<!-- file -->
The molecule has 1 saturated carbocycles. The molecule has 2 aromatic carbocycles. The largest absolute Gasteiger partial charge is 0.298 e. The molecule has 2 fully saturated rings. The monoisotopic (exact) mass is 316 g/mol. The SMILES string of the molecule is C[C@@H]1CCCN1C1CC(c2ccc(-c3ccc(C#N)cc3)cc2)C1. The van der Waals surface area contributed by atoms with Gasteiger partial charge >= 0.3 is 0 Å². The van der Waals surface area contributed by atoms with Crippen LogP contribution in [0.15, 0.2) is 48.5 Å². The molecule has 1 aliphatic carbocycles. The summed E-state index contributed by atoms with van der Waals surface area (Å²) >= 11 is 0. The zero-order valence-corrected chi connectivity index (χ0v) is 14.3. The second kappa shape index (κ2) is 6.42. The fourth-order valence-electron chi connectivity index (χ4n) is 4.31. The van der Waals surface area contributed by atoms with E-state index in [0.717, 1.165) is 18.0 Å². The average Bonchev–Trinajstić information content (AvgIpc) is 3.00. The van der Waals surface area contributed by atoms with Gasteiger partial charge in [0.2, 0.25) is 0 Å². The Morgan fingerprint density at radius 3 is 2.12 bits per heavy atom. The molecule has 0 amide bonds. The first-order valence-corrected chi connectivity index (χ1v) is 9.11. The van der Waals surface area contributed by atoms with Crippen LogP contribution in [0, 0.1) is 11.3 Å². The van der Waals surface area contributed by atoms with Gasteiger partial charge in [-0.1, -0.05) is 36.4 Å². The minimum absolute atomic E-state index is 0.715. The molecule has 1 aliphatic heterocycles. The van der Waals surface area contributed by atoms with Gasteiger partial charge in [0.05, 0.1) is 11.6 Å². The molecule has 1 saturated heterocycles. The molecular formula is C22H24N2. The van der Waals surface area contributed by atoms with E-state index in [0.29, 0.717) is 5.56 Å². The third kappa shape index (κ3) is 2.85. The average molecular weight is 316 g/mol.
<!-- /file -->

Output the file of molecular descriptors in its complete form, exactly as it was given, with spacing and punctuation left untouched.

The molecule has 1 saturated carbocycles. The molecule has 2 aromatic carbocycles. The largest absolute Gasteiger partial charge is 0.298 e. The molecule has 2 fully saturated rings. The monoisotopic (exact) mass is 316 g/mol. The SMILES string of the molecule is C[C@@H]1CCCN1C1CC(c2ccc(-c3ccc(C#N)cc3)cc2)C1. The van der Waals surface area contributed by atoms with Gasteiger partial charge >= 0.3 is 0 Å². The van der Waals surface area contributed by atoms with Crippen LogP contribution in [0.15, 0.2) is 48.5 Å². The molecule has 1 aliphatic carbocycles. The summed E-state index contributed by atoms with van der Waals surface area (Å²) >= 11 is 0. The zero-order valence-corrected chi connectivity index (χ0v) is 14.3. The second kappa shape index (κ2) is 6.42. The fourth-order valence-electron chi connectivity index (χ4n) is 4.31. The van der Waals surface area contributed by atoms with E-state index in [0.717, 1.165) is 18.0 Å². The average Bonchev–Trinajstić information content (AvgIpc) is 3.00. The van der Waals surface area contributed by atoms with Gasteiger partial charge in [0.2, 0.25) is 0 Å². The Morgan fingerprint density at radius 3 is 2.12 bits per heavy atom. The molecule has 0 amide bonds. The first-order valence-corrected chi connectivity index (χ1v) is 9.11. The van der Waals surface area contributed by atoms with Crippen LogP contribution in [0, 0.1) is 11.3 Å². The van der Waals surface area contributed by atoms with Gasteiger partial charge in [-0.1, -0.05) is 36.4 Å². The minimum absolute atomic E-state index is 0.715. The molecule has 1 aliphatic heterocycles. The van der Waals surface area contributed by atoms with Gasteiger partial charge in [0.05, 0.1) is 11.6 Å². The molecule has 1 saturated heterocycles. The molecular formula is C22H24N2. The van der Waals surface area contributed by atoms with E-state index in [0.29, 0.717) is 5.56 Å². The third kappa shape index (κ3) is 2.85. The average molecular weight is 316 g/mol.